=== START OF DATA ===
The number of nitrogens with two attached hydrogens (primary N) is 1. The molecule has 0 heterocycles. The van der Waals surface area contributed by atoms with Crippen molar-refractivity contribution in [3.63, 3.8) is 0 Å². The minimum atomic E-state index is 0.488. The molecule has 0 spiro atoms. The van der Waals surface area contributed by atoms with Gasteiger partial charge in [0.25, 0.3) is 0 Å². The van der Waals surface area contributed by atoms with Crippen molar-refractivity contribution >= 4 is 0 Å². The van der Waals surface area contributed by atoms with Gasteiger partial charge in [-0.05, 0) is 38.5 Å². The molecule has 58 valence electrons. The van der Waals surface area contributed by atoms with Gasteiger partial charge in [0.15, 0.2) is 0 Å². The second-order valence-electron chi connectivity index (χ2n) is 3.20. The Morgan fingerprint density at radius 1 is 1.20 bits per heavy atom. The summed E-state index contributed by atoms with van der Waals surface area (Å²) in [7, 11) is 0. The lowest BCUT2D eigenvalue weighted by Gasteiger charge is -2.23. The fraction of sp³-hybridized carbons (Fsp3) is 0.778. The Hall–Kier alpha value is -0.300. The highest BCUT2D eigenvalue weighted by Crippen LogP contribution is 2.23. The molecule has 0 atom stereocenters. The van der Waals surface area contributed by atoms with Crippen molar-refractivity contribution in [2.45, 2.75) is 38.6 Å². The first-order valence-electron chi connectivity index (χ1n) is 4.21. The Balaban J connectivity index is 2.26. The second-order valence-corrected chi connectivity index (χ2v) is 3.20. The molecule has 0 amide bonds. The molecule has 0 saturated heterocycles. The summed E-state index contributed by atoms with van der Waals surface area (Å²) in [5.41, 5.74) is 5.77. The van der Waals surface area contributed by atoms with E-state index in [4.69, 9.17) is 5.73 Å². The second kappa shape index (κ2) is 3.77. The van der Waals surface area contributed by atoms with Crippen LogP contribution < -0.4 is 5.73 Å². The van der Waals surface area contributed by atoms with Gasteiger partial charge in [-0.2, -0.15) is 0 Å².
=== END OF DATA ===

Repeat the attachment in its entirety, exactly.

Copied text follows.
The number of nitrogens with two attached hydrogens (primary N) is 1. The molecule has 0 heterocycles. The van der Waals surface area contributed by atoms with Crippen molar-refractivity contribution in [3.63, 3.8) is 0 Å². The minimum atomic E-state index is 0.488. The molecule has 0 spiro atoms. The van der Waals surface area contributed by atoms with Gasteiger partial charge in [0.25, 0.3) is 0 Å². The van der Waals surface area contributed by atoms with Crippen molar-refractivity contribution >= 4 is 0 Å². The van der Waals surface area contributed by atoms with Gasteiger partial charge in [-0.05, 0) is 38.5 Å². The molecule has 58 valence electrons. The van der Waals surface area contributed by atoms with Gasteiger partial charge in [0.15, 0.2) is 0 Å². The second-order valence-electron chi connectivity index (χ2n) is 3.20. The Morgan fingerprint density at radius 1 is 1.20 bits per heavy atom. The summed E-state index contributed by atoms with van der Waals surface area (Å²) in [7, 11) is 0. The lowest BCUT2D eigenvalue weighted by Gasteiger charge is -2.23. The fraction of sp³-hybridized carbons (Fsp3) is 0.778. The Hall–Kier alpha value is -0.300. The highest BCUT2D eigenvalue weighted by Crippen LogP contribution is 2.23. The molecule has 0 atom stereocenters. The van der Waals surface area contributed by atoms with Crippen molar-refractivity contribution in [2.45, 2.75) is 38.6 Å². The first-order valence-electron chi connectivity index (χ1n) is 4.21. The Balaban J connectivity index is 2.26. The second-order valence-corrected chi connectivity index (χ2v) is 3.20. The molecule has 0 amide bonds. The molecule has 0 saturated heterocycles. The summed E-state index contributed by atoms with van der Waals surface area (Å²) in [5.41, 5.74) is 5.77. The van der Waals surface area contributed by atoms with E-state index in [4.69, 9.17) is 5.73 Å². The second kappa shape index (κ2) is 3.77. The van der Waals surface area contributed by atoms with Crippen LogP contribution < -0.4 is 5.73 Å². The van der Waals surface area contributed by atoms with Gasteiger partial charge in [-0.2, -0.15) is 0 Å².